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Sketches by Lieutenant George E. Finlay, 6th Regiment, 1846-1848

Manitoba Pageant, Autumn 1966, Volume 12, Number 1

This article was published originally in Manitoba Pageant by the Manitoba Historical Society on the above date. We make this online version available as a free, public service. As an historical document, the article may contain language and views that are no longer in common use and may be culturally sensitive in nature.

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Editorial Note

This entire issue of Manitoba Pageant is devoted to a selection of drawings by Lieutenant George E. Finlay of the 6th Regiment of Foot which was stationed in the Red River Settlement 1846-1848.

In December 1845, Sir George Simpson, Governor-in-Chief of the Hudson's Bay Co. Territories, suggested to Sir John Henry Pelly, Governor of the Company, that troops be sent to Red River. Simpson argued that the possibility of war between Great Britain and the United States over the Oregon boundary and the increasing unrest among the metis made a military force essential.

Negotiations were opened by the Company with the War Office and on June 26, 1846 three companies of the 6th Regiment sailed from Cork, Ireland. On 17 September 1846 they were in the Settlement. On the journey to York Factory, from York Factory to Red River, and while in the Settlement, Lieutenant Finlay made a series of sketches which constitute a delightful and informative historical record.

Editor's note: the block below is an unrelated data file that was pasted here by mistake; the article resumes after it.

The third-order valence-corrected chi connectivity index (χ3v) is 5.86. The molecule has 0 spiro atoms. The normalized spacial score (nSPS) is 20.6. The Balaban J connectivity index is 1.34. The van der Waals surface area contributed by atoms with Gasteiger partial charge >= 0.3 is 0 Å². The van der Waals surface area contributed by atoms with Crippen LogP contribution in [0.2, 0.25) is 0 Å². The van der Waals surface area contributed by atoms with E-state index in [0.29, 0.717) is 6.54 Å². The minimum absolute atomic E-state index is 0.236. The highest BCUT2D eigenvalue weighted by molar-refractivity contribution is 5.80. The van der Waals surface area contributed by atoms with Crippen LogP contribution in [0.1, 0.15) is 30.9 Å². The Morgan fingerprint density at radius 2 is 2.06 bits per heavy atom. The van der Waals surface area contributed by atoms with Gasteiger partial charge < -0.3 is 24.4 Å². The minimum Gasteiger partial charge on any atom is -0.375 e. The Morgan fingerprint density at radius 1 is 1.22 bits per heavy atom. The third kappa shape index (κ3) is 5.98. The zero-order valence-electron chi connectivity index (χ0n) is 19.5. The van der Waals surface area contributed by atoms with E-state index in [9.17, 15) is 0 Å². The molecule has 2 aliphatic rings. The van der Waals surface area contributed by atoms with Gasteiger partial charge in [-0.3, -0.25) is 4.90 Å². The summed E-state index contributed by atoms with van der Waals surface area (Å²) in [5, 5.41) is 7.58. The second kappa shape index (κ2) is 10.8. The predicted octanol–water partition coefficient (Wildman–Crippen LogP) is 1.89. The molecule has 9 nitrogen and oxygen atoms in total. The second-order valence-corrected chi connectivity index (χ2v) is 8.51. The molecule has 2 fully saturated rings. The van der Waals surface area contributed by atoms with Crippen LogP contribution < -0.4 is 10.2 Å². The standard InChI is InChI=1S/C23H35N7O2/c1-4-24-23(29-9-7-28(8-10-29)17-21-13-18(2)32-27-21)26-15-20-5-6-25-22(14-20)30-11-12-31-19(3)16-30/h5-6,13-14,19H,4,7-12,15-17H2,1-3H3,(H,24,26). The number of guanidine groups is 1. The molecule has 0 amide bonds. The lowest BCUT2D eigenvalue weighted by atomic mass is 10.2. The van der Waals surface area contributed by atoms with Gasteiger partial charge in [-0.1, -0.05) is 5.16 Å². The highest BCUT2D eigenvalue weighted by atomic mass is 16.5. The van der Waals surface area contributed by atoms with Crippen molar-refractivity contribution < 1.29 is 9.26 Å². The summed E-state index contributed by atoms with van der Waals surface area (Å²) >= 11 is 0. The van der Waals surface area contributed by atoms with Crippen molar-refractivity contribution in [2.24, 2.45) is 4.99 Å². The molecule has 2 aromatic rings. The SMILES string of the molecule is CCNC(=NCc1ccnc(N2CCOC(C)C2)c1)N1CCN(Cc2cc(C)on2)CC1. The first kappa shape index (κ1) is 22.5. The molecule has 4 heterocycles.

Troopships Blenheim and Crocodile, Hudson Strait, 1846.

York Factory, Hayes River, 1846. This is the only picture known to exist of the Lookout Tower.

York Boats reaching a portage on the Hayes River, 1846.

Holy Lake from Oxford House, 1846.

Oxford House, 1848.

Norway House, 1846.

Lower Fort Garry, 1847. No other picture is known to exist of some of the buildings which once stood outside the walls of the Fort.

South-west bastion, Lower Fort Garry, winter 1847.

Interior of a room at Lower or Upper Fort Garry. Note the Carron stove.

Upper Fort Garry, north wall, 1846. This wall was torn down in the 1850s when an extension of the Fort was made and the present stone gate built. The building outside the wall was presumably for the troops. This is the only picture known to exist of the north wall.

St. Boniface Cathedral, 1847, north tower being repaired or re-built.

Assiniboine River and Upper Fort Garry, 1847. On the right are the remains of the Fort built in the early 1820s and damaged by the flood of 1826.

Farm home along the Red River, 1846.

Horse-drawn wagon, Red River Settlement, 1847.

Duck hunters, near Lake Manitoba, 1847.

Indian lodge, Red River Settlement, 1848.

Ojibway birch bark canoe on Red River Cart, 1847.

Tandem sleigh, Lower Fort Garry, 1847.

Officer in small sleigh, 1846.

Officers and men in winter dress. The picture is labelled Upper Fort Garry though the loopholes in the wall suggest Lower Fort Garry.

Bugler boy in winter dress.

Private in winter dress.

Swampy Cree Indian in blanket.


The original Finlay sketches, ninety-two in number, are the property of the Glenbow Foundation, Calgary, which, in 1960, generously provided photographic prints of the entire collection to the Manitoba Archives. The sketches in this issue are printed through the cooperation of the Glenbow Foundation whose permission to publish them is gratefully acknowledged. Copying or further reproduction of the prints in this issue of Manitoba Pageant may be made only by permission of the Glenbow Foundation.

Page revised: 17 February 2017

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